“Enlightening” “Inspirational” “Heart-breaking” “Honest” “Amazing”
On Wednesday night, my mum, sister-in-law and I had the pleasure of going to a special screening of the documentary Embrace by Taryn Brumfitt. For those of you that haven’t heard of Embrace, this is a social impact documentary exploring the issue of body image. It was inspired after Taryn posted an unconventional before-and-after image on the internet three years ago that sparked an international media frenzy. The five words above describe some of the feelings that arose for me during and after watching this amazing tale of a woman’s journey through self-development and appreciation. It empowered me to share my story with all of you, especially given for the last five years I have been working as a dietitian in private practice and the issue of body image amongst all women (and even men) is something that comes up on a daily basis.
Reflecting back on my life, and even at points to this day, I can definitely say that I as a woman have not always been happy with myself and how I look. I was born an average size (8lb1) and grew up with a mother and father that were always proactive in giving my brother and I healthy food and keeping us active with sport. I danced from the age of 3 and played touch football from the age of 11 so being physically active was something we were always used to. If someone was to look at me I would be described as having an athletic physique but in my eyes that always meant I was bigger and musclier then most other girls the same age. I regularly dreamt of having blonde hair and blue eyes (so boys would like me) and having thinner legs and calves. I think the feeling of being inadequate started at the age of 10 when I used to come home from school on a daily basis crying that I had no friends and that the girls were running away from me. Unfortunately this continued in other ways over the years as I got older and moved from primary school into high school (for example, being called fugly in grade 8). Unbeknown to me then, did I realise how much of an impact this experience would have on my life.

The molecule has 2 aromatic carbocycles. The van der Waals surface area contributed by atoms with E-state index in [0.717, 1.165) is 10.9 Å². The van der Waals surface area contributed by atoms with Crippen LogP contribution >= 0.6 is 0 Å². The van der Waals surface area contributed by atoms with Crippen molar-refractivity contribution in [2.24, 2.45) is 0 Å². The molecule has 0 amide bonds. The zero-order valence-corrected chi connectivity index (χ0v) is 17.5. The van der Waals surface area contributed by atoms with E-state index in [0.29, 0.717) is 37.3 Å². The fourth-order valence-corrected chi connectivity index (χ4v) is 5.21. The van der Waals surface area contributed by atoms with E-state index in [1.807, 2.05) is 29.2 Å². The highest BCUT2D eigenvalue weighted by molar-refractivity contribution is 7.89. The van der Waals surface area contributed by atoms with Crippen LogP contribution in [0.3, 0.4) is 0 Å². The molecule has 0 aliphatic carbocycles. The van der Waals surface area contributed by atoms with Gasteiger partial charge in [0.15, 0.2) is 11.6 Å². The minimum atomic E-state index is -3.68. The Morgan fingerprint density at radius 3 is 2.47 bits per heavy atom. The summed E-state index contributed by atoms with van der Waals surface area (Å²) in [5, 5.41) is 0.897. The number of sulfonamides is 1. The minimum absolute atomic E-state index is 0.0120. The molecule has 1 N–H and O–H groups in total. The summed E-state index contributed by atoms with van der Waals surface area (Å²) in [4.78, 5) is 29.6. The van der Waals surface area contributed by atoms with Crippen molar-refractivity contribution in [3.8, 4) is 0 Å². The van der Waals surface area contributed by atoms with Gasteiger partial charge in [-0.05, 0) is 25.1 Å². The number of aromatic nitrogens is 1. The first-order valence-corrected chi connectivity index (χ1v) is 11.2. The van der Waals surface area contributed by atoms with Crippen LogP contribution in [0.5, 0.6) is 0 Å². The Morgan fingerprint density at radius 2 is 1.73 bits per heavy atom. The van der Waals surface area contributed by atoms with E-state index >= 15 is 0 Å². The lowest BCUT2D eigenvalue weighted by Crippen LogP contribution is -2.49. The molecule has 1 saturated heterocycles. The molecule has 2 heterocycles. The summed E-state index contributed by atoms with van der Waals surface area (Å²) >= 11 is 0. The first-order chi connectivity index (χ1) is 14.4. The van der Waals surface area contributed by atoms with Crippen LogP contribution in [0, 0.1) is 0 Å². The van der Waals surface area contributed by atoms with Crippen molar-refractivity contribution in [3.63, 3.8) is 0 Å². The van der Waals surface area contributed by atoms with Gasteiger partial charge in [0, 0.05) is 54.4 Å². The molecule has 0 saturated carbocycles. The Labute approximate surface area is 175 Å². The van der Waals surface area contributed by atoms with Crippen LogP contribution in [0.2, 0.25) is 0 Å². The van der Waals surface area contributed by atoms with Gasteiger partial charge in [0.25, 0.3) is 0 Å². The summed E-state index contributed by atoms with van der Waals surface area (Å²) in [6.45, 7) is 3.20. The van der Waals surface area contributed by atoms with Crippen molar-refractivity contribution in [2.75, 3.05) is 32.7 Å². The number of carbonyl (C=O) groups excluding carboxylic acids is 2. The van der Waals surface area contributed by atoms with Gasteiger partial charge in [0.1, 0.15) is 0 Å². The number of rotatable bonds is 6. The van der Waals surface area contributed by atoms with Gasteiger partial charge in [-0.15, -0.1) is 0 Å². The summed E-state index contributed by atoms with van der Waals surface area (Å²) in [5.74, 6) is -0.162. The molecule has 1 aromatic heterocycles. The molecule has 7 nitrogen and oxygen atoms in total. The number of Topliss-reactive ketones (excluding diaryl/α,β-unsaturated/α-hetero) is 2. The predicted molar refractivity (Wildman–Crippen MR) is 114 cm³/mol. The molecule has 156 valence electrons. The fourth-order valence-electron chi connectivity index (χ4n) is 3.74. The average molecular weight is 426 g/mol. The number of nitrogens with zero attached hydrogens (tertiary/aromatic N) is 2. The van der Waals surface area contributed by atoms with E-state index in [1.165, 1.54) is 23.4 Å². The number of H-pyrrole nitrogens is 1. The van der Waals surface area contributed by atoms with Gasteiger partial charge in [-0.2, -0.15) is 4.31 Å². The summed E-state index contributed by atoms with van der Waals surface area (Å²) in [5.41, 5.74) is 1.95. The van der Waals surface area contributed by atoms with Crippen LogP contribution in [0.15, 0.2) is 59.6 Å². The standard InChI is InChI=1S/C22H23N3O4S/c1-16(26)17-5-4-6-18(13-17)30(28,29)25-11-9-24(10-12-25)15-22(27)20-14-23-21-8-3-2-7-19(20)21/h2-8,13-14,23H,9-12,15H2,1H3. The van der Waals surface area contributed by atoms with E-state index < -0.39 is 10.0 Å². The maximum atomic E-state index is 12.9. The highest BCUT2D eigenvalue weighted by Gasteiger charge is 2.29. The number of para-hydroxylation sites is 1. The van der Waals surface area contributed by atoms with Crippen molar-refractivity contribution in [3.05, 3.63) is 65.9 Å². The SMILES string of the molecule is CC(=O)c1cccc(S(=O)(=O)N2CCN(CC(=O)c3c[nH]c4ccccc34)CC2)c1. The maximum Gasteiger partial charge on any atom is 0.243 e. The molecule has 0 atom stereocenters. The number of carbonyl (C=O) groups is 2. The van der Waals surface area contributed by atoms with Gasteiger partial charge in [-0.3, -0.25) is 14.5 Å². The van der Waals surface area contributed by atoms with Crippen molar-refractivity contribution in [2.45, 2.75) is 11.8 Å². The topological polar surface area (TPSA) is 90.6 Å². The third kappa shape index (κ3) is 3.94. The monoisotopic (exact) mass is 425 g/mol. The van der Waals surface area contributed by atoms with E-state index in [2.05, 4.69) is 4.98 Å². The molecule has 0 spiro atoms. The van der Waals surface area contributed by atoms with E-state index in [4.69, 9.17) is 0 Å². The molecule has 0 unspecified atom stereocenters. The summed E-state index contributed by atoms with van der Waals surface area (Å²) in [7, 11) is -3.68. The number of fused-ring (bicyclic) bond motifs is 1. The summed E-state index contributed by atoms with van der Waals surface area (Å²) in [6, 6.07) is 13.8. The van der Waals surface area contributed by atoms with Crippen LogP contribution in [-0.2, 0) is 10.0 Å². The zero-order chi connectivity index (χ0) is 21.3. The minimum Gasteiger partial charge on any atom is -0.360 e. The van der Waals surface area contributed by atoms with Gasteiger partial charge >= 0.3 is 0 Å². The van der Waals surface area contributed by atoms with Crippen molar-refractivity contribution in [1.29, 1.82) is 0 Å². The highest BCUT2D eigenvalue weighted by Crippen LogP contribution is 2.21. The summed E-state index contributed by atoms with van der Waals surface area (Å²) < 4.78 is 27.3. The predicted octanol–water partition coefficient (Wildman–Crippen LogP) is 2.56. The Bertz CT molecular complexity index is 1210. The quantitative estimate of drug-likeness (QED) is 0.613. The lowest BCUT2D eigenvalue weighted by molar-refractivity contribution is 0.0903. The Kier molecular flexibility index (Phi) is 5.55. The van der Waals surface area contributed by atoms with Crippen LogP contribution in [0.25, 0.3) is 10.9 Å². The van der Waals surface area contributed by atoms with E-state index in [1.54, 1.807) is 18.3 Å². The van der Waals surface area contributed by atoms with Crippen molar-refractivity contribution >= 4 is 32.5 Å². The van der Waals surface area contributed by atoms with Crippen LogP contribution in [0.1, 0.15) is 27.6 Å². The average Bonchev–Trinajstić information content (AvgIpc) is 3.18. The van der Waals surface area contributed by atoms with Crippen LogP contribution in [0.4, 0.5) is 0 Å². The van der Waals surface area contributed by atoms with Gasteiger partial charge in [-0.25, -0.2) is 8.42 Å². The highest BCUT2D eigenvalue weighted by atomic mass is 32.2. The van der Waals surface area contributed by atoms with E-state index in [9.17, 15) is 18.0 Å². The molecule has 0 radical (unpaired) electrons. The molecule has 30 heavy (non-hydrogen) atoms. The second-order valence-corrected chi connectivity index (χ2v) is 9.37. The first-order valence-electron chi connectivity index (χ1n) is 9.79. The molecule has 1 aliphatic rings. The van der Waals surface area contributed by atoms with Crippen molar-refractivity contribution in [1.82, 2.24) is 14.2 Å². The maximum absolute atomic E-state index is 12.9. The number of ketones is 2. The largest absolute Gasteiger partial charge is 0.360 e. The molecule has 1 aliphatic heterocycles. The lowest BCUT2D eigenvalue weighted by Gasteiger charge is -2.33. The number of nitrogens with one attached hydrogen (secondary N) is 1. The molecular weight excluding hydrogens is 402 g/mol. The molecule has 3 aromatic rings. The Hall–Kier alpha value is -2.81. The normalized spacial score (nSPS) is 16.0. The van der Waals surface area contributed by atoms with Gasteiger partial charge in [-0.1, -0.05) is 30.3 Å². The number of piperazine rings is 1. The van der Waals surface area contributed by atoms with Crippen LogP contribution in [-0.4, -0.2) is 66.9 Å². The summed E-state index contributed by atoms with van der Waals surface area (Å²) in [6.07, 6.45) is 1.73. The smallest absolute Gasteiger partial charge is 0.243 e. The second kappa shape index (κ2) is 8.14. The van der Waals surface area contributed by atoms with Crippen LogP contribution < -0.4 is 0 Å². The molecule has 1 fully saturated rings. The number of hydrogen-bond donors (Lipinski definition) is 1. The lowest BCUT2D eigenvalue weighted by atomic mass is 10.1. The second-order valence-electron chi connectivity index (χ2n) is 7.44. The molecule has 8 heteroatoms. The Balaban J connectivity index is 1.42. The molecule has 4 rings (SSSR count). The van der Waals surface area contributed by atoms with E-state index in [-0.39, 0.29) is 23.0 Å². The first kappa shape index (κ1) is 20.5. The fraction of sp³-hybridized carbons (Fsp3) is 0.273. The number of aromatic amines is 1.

From the age of 14 I was diagnosed with Graves’ Disease, an auto-immune condition which caused my own immune system to manufacture antibodies which behaved like TSH and stimulated my thyroid uncontrollably. For the next seven years I was managed on medication with regular blood tests and specialist appointments. At 21 I was diagnosed with Thyrotoxicosis and Tachycardia (resting heart rate 120bpm). I went from exercising frequently most days at a healthy body weight to absolutely nothing and ballooning up to 73kg (see picture below). At this point I was embarrassed by my appearance, had lost all motivation, had no self-esteem and was disappointed in myself that things I used to be able to do easily, I could hardly even complete. Your 21st is meant to be something you look back on but for me it pains me to see the photos. Once I was given permission to exercise again, over 18 months I gradually reduced my weight down to its norm of 62kg.